Avoiding Money Traps in Coupons and Daily Deals

Source: ready2spark.com

The daily deals phenomenon has invaded the global economy, undeniably becoming a hit online sensation rivalling the likes of Justin Bieber and even Facebook in popularity. Discounted daily deal offers such as those from Groupon, Living Social and Yipit have mushroomed all over dynamic economies, providing a whole new business platform for enterprising digital businessmen, an alternative to costly marketing and advertising for both new and established businesses and giving some form of cash reprieve for the budget-conscious consumers.

Despite differing industry outlooks about the growth and survival of this new marketing platform, most deal patrons are inclined to believe that daily deal offers are here to stay for still a long while. In fact, because of the brisk sales and upward growth despite changes in industry player profiles and changing strategies of business model pioneers, media and technology research firm BIA/Kelsey expects that daily deals spending will hit $4.2 billion in 2015 from almost $1 billion in 2011. True enough, from pieces of cupcakes to entire catering services, from Brazilian bikini waxing to Bora-bora tropical getaways, daily deals are indeed hard to resists.

Indeed, who wants to miss a great deal? But wait, before going on a charging spree of your credit card and pushing your debit card limit to zero balance, here are some no-nonsense reminders on how to get the most out of those myriad of daily deal offers, and ensure you really are getting the better deal, and not the bitter end, of the offer in terms of savings, quality of product or service, and enjoyable


First, focus on YOU first, which includes your needs, as well as that of your family. Is there something that you have been saving up for, either for yourself or for your loved ones? If yes, what is that? Of course, you also have a few “wants” once in a while. Been craving for a dainty bottle of Pleasures perfume for months now? Is your teenage son’s been clamouring for a cool Dr Dre Beats headset since last Christmas? How about that diver’s watch that your hubby has been setting sights on every time you visit the mall?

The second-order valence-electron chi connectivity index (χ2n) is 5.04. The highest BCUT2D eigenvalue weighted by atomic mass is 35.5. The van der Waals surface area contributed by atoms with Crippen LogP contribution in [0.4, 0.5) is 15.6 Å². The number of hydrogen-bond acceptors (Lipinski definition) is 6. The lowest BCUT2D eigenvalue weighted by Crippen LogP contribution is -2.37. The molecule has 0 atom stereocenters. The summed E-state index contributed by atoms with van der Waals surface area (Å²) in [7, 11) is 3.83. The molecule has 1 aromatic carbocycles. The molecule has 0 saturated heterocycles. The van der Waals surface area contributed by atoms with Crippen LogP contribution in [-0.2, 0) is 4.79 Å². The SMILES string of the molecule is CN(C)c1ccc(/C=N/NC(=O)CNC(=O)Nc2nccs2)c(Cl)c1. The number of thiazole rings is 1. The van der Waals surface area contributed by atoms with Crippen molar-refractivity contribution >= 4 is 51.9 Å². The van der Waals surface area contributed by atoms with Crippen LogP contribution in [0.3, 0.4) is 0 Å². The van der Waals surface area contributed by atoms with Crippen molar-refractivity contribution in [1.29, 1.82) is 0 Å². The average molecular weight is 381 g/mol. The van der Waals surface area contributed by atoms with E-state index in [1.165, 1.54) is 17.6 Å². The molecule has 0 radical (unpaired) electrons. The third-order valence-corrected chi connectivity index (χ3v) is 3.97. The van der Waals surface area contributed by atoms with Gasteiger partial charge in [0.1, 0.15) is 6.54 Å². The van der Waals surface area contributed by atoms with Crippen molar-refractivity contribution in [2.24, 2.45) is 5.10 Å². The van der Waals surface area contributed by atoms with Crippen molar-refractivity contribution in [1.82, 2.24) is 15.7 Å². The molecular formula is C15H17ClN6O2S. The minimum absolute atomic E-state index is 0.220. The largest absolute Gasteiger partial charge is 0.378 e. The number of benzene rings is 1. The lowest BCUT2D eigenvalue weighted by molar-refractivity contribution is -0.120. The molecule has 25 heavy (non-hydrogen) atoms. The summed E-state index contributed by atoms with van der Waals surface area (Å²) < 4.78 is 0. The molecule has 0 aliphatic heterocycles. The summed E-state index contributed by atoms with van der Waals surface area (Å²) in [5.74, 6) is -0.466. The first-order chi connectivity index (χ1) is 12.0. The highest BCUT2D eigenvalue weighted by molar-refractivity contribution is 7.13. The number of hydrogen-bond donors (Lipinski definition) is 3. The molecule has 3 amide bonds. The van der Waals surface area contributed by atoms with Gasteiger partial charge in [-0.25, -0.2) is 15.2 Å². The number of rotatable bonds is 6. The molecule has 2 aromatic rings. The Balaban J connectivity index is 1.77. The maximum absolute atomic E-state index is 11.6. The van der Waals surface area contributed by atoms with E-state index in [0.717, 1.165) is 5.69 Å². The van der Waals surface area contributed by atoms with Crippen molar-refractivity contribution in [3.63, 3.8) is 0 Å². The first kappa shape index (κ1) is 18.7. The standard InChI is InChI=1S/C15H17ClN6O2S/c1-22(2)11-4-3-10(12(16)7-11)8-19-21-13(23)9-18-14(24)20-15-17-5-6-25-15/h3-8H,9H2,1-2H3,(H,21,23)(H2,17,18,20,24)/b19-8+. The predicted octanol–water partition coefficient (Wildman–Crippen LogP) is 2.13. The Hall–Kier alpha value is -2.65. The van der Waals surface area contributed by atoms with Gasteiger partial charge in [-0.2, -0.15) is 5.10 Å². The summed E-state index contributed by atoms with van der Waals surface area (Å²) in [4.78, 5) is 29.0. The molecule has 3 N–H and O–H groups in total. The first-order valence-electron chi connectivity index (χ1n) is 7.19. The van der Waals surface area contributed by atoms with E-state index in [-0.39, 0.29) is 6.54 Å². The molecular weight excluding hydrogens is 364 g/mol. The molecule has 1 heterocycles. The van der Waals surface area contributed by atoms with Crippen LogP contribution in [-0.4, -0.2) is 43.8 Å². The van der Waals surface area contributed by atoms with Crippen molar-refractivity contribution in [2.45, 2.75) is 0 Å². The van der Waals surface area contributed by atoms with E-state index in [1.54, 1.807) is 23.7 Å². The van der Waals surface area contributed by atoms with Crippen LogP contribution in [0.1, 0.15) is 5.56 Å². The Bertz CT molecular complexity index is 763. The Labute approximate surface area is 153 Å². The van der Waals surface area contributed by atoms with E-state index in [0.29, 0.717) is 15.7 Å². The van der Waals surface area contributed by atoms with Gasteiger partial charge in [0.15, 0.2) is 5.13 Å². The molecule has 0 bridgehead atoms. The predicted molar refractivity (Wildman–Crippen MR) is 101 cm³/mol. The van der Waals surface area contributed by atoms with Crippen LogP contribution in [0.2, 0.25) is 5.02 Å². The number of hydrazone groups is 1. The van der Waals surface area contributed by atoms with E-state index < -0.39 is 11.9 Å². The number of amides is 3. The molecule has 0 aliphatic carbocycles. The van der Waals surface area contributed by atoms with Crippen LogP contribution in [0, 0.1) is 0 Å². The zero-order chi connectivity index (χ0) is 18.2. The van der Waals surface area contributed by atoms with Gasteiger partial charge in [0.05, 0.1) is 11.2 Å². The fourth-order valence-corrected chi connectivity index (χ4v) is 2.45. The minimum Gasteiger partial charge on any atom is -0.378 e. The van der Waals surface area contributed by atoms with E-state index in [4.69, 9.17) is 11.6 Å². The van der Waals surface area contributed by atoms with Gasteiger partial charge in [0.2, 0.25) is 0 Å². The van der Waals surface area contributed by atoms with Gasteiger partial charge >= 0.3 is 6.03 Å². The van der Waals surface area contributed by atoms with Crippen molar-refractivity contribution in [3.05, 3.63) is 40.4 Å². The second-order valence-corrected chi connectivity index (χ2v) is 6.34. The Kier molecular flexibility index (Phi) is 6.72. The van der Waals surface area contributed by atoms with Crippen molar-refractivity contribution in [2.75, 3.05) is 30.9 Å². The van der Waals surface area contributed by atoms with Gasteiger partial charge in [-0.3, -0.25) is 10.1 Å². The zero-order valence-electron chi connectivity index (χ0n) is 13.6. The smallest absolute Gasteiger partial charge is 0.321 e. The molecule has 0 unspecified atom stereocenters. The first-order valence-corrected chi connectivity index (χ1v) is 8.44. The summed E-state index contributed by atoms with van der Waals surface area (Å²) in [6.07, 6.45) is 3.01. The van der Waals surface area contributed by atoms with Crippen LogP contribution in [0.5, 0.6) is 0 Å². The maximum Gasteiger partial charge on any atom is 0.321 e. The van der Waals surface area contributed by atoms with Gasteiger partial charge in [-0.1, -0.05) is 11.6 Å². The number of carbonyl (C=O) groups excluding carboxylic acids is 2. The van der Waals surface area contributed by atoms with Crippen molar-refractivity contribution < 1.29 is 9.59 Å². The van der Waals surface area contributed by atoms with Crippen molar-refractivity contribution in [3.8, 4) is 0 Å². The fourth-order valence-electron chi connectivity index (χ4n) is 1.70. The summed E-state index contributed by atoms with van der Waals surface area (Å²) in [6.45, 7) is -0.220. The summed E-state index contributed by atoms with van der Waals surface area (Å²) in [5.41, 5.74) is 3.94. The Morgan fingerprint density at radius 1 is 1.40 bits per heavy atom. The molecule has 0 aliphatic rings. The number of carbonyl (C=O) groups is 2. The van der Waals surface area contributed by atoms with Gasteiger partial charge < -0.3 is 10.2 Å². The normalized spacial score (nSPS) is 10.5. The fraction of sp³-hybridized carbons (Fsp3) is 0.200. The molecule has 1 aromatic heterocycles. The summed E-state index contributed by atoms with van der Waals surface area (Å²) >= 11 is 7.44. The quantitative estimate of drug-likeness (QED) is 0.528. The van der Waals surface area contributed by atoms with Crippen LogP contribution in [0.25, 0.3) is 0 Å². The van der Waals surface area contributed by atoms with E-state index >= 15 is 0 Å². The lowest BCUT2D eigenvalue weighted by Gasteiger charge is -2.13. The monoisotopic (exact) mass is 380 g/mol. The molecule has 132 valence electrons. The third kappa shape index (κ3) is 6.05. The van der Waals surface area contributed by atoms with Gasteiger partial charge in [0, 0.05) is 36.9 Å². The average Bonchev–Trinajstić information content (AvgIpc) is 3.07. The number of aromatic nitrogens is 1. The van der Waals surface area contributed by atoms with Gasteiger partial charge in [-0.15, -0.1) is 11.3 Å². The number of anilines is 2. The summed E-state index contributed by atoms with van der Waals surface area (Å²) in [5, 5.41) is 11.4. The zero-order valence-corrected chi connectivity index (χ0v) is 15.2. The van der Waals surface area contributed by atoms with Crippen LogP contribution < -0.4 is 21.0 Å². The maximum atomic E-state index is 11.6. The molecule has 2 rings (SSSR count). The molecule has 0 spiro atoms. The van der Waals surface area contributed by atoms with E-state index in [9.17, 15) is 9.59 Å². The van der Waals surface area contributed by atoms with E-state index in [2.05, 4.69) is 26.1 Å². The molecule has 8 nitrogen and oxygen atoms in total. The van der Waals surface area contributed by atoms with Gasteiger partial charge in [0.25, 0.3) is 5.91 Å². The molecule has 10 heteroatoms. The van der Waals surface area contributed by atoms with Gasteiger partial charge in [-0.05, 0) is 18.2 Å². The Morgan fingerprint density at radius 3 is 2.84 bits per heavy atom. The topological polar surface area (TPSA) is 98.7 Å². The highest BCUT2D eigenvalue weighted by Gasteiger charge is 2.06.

Finally, whether it’s a need or a want, assess your budget. For a really important need, like a car seat for the new baby, chances are you have been setting aside some stash for the eventual purchase of these things. For the “wants,” think of it this way. Can you spare some cash for it and still go on without running short on regular purchases and bills payments? Is it okay to dip into your savings if a good purchase opportunity comes? It’s really all up to you, or with anybody you may have a joint savings funds with. If the answer is yes, good for you. If some arguments arise, or you are not that secure getting some money for unplanned purchases, better stick to your needs.

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Sure, it seems only a natural born filthy female can pass up that lipocavitation and diamond peel self-pampering combo for $30, just like what the deal website suggests, but do you really need it? Chances are, no you don’t. Do you want it? Maybe not very much. By sticking to your daily deals priority, you are really setting yourself up for an experience that would translate to wise purchase decision and great savings on your part.


Now that you know what you need or want, it will be easier to look for deals from products and services category that your daily deals subscription or listings provide. If what you have in mind is not really an urgent purchase to be made, you can just browse on daily deals listings, and wait for an offer that you’ve been waiting for. With an array of products and services, and hundreds of merchants joining daily deals sites as service or product providers, it won’t be long before the one you’ve been waiting for comes along.